Pleats and high waist pants are finally coming back into the minds of everyday people, being present at Pitti Uomo and other sartorial gatherings. Fashion isn’t always new, with discerning gentlemen always looking toward the golden age of menswear (1930-1960) for inspiration to their latest suits. B&Tailor has started offering a certain style of trouser that instantly screams 1940-1955: the drop loop pant.
What Is the Drop Loop Pant?
“Drop loops” are a type of design where belt loops hang about half an inch (or less) from the top of the waistband. A visual might help. Here are normal belt loops, where to the top of the loop is attached to the top of the waist band.
Here is an example of “dropped belt loops”. Note that these belt loops are thin and cross the waistband of the trouser.
These pants were traditionally worn with high-rise trousers and rose in popularity during the 1940s before reaching their peak in the 1950s. It’s hard to imagine a swing dance party without these pants! Variants called “Hollywood Waist” trousers were also produced, where the pant would lack a true waistband and boast a seamless stretch of fabric from the top of the pant.
I’m not sure of the background of this pant style, but it was definitely a departure from the norm. Combined with a thin belt, it really emphasizes the fitted waist aesthetic from the late 1940’s. Men really wanted to appear broad and to look like they had that inverted triangle figure! I believe that the dropped pant loops really make the pants look higher than they really are, which adds visual length to your legs and lets you appear taller and slimmer. I will admit that this detail does make you look like a sack tied tightly with a string.
Some Vintage Examples
Its hard to find these done today even with the resurgence of the high-waisted trouser. It’s most likley due to the fact that most tailored men don’t like the presence of belts as it ruins the smooth transition from pant to shirt/jacket. Perhaps that’s why drop loops were so popular in the 1940s-50s: they allowed you to sinch your pants, but the extended nature of the waistband past the belt still allowed for a smooth transition! It also gives you a chance to let your belt shine, whether its crocodile leather or even an all white one! Here’s some great examples from the Golden Era.
While the high-rise trousers had indeed returned, note that many gentlemen who use them seldom wear belts. They either have side adjusters or use suspenders, negating the need for a belt. The Armoury does have highrise chinos, but they have their belt loops in the normal place. I’ve only found one company that produces modern drop loop pants and that is our friends at B & Tailor.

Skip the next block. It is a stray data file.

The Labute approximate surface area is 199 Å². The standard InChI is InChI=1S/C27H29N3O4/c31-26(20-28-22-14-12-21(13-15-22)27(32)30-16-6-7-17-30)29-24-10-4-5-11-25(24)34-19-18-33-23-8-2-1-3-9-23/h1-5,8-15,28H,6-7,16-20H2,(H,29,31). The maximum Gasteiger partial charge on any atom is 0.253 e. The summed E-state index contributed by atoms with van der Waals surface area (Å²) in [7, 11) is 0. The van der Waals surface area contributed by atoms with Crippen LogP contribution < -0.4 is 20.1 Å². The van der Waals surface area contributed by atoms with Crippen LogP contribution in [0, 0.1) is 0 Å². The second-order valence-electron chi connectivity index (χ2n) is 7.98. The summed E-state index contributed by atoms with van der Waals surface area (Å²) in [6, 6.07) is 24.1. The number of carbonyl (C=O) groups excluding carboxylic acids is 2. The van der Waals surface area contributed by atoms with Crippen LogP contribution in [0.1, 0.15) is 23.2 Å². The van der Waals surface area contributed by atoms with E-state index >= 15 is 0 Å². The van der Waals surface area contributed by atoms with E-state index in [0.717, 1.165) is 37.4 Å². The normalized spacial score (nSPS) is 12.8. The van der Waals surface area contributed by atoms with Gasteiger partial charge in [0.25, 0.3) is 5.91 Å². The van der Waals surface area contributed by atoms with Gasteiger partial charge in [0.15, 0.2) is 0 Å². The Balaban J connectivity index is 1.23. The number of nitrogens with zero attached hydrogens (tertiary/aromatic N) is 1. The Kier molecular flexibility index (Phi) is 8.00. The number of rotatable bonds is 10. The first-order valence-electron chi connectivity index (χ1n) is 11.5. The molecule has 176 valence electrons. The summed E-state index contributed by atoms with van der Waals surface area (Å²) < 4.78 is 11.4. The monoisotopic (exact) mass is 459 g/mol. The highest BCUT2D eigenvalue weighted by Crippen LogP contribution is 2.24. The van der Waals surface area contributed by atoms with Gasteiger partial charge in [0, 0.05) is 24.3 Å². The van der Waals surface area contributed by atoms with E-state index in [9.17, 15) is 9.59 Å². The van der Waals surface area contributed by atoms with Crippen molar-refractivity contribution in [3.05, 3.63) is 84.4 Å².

Here we can see a linen pant, featuring a double pleats and drop-loops. The loops are a bit thicker than what we saw on the 1940s-50s variants, but they’re pretty awesome regardless! B&Tailor has updated the look with a slimmer leg (minimal taper) to have a straight-slim look, which contrasts slightly with the full, straight leg of the Golden Era.
Also note that these pants lack a true waistband (making them Hollywood Waist trousers), as there is a seamless piece of fabric through the rise of the pant; the belt loops do not cross any visible waistband line. What a fantastic vintage detail to get right!
As I’ve said in one of my earlier articles, B&Tailor has a definite American vintage flavor to their house style. They prefer high waisted trousers and broad shouldered jackets with large lapels!
While it may not be widespread yet, it’s refreshing to know that there is at least one tailor out there who is updating a great 1940s-50s detail that you just don’t see anywhere outside of true vintage. Suspenders are a great accessory to have, as they let the pants drape “from your shoulders” so to speak, but I don’t think that guys will ever stop wearing belts.
I believe that drop loops (with the Hollywood Waist) is a fantastic detail to keep things interesting when you decide to wear a belt instead of suspenders. With a polo or button-up (sans tie) it definitely gives you an old school cool feeling, just as long as you keep your pants hemmed to the right place. Other wise you’ll look like a guy in a zoot suit costume. I don’t have any modern variants, but a handful of my suits (along with Spencer) do have them! Unfortunatey, we don’t take much advantage of the drop loops and usually end up wearing them with suspenders like so:
Unlike my high-waisted pants that I wear every so often, I have no modern variation of the drop-loop trouser. That’s why I sincerely hope that this detail comes back! It probably won’t be available at your normal mall brands (J. Crew, Banana Republic), but it might trickle down to affordable places like SuitSupply or even Indochino. Either way, the drop-loop trouser is a great forgotten vintage detail, that I think has its place in the way menswear is heading: an updated version of the classics.
Let me know what you think of the Drop-Loop/Hollywood Waist trouser! Do you like it? Or do you prefer loops placed traditionally, with the ends at the top of the waistband? Comment away!
Always a pleasure,
Street x Sprezza
B&Tailor images and vintage pictures are not owned by Street x Sprezza.